<strong>GUARDIANS OF EDUCATION:</strong>  The four candidates in this year’s Santa Barbara School Board election — (from left) Dean Nevins, Monique Limón, Kate Parker, and Loren Mason — recently took part in a debate at the Faulkner Gallery.

Paul Wellman

GUARDIANS OF EDUCATION: The four candidates in this year’s Santa Barbara School Board election — (from left) Dean Nevins, Monique Limón, Kate Parker, and Loren Mason — recently took part in a debate at the Faulkner Gallery.

The Board of Most Importance

Four Santa Barbara Candidates Vie for Two District Seats

With roughly 15,000 children attending the Santa Barbara School Districts on any given day, there is a strong case to be made for the school board — the five-member committee that rides shotgun over the whole undertaking — as the area’s most immediately critical locally elected entity. After all, as the song says, “The children are our future.”

Add to that what seems to have become an annual multimillion-dollar budget bloodletting (though this year’s cuts look to be nowhere near as bad as previously anticipated); a long-serving superintendent with a contract set to expire next year; a Special Education department inching its way back toward respectability; an improving though still alarming achievement gap; and an upcoming state-mandated curriculum shift for all grades, and you have yourself a governance equation that is anything but lacking in the importance, intrigue, and difficulty factors.

This November, with longtime and often polarizing boardmember Bob Noël choosing not to seek reelection, and single-term veteran Kate Parker defending incumbency, there are four candidates (including Parker) running with only a pair of seats up for grabs. Here is a bit of background on each to help you understand why they would even want such a gig and, more importantly, to help you make up your mind as election season hits the home stretch.

Kate Parker
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Paul Wellman

Kate Parker

Kate Parker

With three kids in the district, Kate Parker followed a strong PTA background at Adams Elementary with her first term on the school board in 2006. And while the four years since have been anything but easy from a logistical standpoint — millions of dollars of annual budget cuts and meltdowns in the Special Education and Finance departments to name but a few incidents of headache — she is eager for Round 2.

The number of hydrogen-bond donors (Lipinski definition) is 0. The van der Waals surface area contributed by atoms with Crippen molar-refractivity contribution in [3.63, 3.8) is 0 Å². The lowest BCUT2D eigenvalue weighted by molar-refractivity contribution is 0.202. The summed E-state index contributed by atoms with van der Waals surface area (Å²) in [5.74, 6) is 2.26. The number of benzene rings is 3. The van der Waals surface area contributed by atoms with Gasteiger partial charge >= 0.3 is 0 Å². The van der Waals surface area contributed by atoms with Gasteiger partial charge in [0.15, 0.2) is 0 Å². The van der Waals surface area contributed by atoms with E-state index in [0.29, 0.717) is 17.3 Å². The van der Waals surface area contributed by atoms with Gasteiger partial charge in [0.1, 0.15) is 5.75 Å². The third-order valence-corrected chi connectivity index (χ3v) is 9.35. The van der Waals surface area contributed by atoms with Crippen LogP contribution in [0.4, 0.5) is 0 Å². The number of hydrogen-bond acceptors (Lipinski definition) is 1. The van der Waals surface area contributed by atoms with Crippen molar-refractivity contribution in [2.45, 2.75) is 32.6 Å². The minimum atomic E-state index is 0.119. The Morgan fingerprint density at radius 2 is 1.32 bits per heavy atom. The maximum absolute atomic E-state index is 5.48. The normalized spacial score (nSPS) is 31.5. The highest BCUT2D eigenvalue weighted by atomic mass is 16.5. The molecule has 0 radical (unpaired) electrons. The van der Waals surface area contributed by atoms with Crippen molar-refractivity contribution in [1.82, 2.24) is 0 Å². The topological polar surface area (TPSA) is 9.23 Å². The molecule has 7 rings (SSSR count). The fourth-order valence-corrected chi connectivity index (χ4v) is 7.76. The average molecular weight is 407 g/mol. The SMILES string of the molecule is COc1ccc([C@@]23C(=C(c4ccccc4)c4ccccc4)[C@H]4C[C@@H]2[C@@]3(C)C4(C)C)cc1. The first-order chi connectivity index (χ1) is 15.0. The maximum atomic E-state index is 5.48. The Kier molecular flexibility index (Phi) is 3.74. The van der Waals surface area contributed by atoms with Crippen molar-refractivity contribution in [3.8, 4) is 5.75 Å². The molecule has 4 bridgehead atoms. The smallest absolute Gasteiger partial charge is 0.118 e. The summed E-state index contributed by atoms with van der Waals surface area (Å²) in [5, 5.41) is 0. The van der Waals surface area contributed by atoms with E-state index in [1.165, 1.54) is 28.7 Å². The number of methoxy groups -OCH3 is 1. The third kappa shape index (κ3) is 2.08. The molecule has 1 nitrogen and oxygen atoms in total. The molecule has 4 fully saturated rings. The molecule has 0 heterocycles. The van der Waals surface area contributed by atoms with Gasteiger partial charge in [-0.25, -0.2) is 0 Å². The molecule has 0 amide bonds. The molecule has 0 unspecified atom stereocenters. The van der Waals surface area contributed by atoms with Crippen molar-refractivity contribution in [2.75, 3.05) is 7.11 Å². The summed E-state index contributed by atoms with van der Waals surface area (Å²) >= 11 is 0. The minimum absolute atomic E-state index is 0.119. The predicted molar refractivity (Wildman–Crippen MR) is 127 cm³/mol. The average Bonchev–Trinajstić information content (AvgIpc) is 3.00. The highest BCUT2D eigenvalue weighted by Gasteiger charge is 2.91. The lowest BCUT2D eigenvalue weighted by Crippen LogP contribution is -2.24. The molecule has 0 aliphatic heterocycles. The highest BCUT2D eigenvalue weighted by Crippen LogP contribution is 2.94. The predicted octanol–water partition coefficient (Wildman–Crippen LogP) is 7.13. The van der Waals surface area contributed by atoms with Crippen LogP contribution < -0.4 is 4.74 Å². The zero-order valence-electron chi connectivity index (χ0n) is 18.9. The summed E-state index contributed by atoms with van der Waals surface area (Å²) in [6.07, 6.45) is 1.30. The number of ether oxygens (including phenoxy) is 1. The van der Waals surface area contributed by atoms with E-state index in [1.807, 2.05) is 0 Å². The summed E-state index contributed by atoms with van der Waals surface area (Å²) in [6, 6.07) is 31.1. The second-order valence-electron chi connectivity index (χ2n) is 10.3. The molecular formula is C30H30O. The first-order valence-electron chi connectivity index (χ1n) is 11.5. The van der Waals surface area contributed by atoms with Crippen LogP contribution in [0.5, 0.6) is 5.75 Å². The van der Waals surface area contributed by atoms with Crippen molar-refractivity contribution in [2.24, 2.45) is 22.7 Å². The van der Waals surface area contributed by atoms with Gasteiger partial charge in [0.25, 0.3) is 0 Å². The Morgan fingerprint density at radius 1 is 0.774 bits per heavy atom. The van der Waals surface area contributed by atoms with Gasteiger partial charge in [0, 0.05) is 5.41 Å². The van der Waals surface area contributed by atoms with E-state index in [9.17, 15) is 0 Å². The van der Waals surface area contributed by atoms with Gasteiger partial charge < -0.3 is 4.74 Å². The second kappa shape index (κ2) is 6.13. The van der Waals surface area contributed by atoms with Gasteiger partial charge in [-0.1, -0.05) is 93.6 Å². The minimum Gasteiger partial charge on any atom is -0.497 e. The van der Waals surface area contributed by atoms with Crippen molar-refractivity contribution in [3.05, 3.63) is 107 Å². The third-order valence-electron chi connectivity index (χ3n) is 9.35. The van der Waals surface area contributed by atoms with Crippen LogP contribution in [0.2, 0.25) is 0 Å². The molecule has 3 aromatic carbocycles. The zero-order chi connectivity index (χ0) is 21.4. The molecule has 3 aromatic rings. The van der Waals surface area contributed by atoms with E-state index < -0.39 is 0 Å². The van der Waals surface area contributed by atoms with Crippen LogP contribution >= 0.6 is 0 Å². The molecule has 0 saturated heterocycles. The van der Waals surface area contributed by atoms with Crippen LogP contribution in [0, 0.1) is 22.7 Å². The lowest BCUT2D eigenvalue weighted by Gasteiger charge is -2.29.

Hanging her hat on things like a definite district-wide improvement in student achievement, the passing of a parcel tax that helps keep programs like art and music intact no matter how severe the budget season, nonprofit partnerships that have brought gardens to campuses and better food into the cafeterias, and regular budget cleaving that has, for the most part, stayed as far away from the classroom as possible, Parker is “proud” of the work she and her fellow boardmembers have done.

That being said, she admits things haven’t always gone as hoped and that improvement is needed, especially when it comes to courting the public. Pointing to the bitterness of some parents as news spread about possible changes to the GATE (Gifted and Talented Education) program and the Special Education turmoil (a “deep, wide, and old problem” in Parker’s words) that hit a crescendo with a scathing FCMAT (Fiscal Crisis & Management Assistance Team) report on the subject, Parker admitted recently, “The district could have done a better job with outreach to parents, and I think that is something we have to make sure improves.”

As for the future, Parker hopes to continue improving test results, help make the district-wide transition to Common Core State Standards as smooth as possible, and create “more cool and relevant pathways” for high school students to engage in career- and technical-based learning.

Dean Nevins
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Paul Wellman

Dean Nevins

Dean Nevins

There is no denying Dean Nevins’s credentials for service on a school board. A computer science professor at Santa Barbara City College for the past 13 years, Nevins is halfway through his second term on the Goleta Union School Board, is president of the Santa Barbara County School Boards Association, and president-elect of SBCC’s Academic Senate. Even better, as evidenced by Goleta Union’s marked uptick in test scores and solid fiscal footing despite cash-strapped times during Nevin’s tenure, he helps get results.